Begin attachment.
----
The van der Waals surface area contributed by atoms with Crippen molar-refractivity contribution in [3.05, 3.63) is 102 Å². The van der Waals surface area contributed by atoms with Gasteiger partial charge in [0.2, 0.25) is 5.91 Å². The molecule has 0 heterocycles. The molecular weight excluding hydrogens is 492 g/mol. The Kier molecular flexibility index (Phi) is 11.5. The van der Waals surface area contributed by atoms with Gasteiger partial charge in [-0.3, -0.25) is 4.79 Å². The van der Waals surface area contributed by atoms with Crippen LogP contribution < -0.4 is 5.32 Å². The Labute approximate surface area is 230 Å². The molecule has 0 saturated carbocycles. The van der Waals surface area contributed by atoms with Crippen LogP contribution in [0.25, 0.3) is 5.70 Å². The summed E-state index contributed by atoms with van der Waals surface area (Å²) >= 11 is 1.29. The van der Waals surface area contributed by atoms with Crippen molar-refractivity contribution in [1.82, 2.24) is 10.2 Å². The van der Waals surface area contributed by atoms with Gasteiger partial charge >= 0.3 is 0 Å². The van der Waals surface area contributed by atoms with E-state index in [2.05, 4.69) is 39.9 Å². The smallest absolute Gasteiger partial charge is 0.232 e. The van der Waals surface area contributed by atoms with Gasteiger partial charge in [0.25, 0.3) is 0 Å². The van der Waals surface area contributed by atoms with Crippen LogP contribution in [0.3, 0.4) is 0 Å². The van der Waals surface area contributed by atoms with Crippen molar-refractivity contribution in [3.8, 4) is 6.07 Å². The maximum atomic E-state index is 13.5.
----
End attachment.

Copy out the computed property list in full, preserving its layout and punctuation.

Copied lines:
The van der Waals surface area contributed by atoms with Crippen molar-refractivity contribution in [3.05, 3.63) is 102 Å². The van der Waals surface area contributed by atoms with Gasteiger partial charge in [0.2, 0.25) is 5.91 Å². The molecule has 0 heterocycles. The molecular weight excluding hydrogens is 492 g/mol. The Kier molecular flexibility index (Phi) is 11.5. The van der Waals surface area contributed by atoms with Gasteiger partial charge in [-0.3, -0.25) is 4.79 Å². The van der Waals surface area contributed by atoms with Crippen LogP contribution < -0.4 is 5.32 Å². The Labute approximate surface area is 230 Å². The molecule has 0 saturated carbocycles. The van der Waals surface area contributed by atoms with Crippen LogP contribution in [0.25, 0.3) is 5.70 Å². The summed E-state index contributed by atoms with van der Waals surface area (Å²) >= 11 is 1.29. The van der Waals surface area contributed by atoms with Crippen molar-refractivity contribution in [1.82, 2.24) is 10.2 Å². The van der Waals surface area contributed by atoms with Gasteiger partial charge >= 0.3 is 0 Å². The van der Waals surface area contributed by atoms with E-state index in [2.05, 4.69) is 39.9 Å². The smallest absolute Gasteiger partial charge is 0.232 e. The van der Waals surface area contributed by atoms with Gasteiger partial charge in [0.25, 0.3) is 0 Å². The van der Waals surface area contributed by atoms with Crippen LogP contribution in [0.3, 0.4) is 0 Å². The van der Waals surface area contributed by atoms with Crippen molar-refractivity contribution in [3.8, 4) is 6.07 Å². The maximum atomic E-state index is 13.5.